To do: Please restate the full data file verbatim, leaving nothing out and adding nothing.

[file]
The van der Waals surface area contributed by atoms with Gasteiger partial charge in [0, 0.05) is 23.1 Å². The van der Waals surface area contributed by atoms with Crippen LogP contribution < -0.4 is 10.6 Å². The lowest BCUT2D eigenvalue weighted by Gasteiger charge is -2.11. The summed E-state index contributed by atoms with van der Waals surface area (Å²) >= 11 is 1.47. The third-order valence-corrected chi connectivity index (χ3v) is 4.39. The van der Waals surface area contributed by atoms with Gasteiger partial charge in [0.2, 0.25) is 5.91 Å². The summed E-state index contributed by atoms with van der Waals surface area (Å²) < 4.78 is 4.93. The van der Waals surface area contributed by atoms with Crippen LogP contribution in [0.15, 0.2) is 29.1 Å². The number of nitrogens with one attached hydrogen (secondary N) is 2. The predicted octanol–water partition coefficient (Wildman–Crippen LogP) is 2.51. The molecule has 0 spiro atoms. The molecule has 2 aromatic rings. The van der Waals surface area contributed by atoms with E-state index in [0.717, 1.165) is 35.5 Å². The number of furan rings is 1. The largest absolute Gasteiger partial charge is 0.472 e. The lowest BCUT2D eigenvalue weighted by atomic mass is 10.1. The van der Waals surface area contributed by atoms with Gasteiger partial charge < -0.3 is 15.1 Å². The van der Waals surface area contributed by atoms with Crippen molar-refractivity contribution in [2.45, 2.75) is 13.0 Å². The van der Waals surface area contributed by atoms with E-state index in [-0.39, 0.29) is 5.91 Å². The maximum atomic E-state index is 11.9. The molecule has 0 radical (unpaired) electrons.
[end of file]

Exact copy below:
The van der Waals surface area contributed by atoms with Gasteiger partial charge in [0, 0.05) is 23.1 Å². The van der Waals surface area contributed by atoms with Crippen LogP contribution < -0.4 is 10.6 Å². The lowest BCUT2D eigenvalue weighted by Gasteiger charge is -2.11. The summed E-state index contributed by atoms with van der Waals surface area (Å²) >= 11 is 1.47. The third-order valence-corrected chi connectivity index (χ3v) is 4.39. The van der Waals surface area contributed by atoms with Gasteiger partial charge in [0.2, 0.25) is 5.91 Å². The summed E-state index contributed by atoms with van der Waals surface area (Å²) < 4.78 is 4.93. The van der Waals surface area contributed by atoms with Crippen LogP contribution in [0.15, 0.2) is 29.1 Å². The number of nitrogens with one attached hydrogen (secondary N) is 2. The predicted octanol–water partition coefficient (Wildman–Crippen LogP) is 2.51. The molecule has 0 spiro atoms. The molecule has 2 aromatic rings. The van der Waals surface area contributed by atoms with E-state index in [0.717, 1.165) is 35.5 Å². The number of furan rings is 1. The largest absolute Gasteiger partial charge is 0.472 e. The lowest BCUT2D eigenvalue weighted by atomic mass is 10.1. The van der Waals surface area contributed by atoms with Gasteiger partial charge < -0.3 is 15.1 Å². The van der Waals surface area contributed by atoms with Crippen molar-refractivity contribution in [2.45, 2.75) is 13.0 Å². The van der Waals surface area contributed by atoms with E-state index in [-0.39, 0.29) is 5.91 Å². The maximum atomic E-state index is 11.9. The molecule has 0 radical (unpaired) electrons.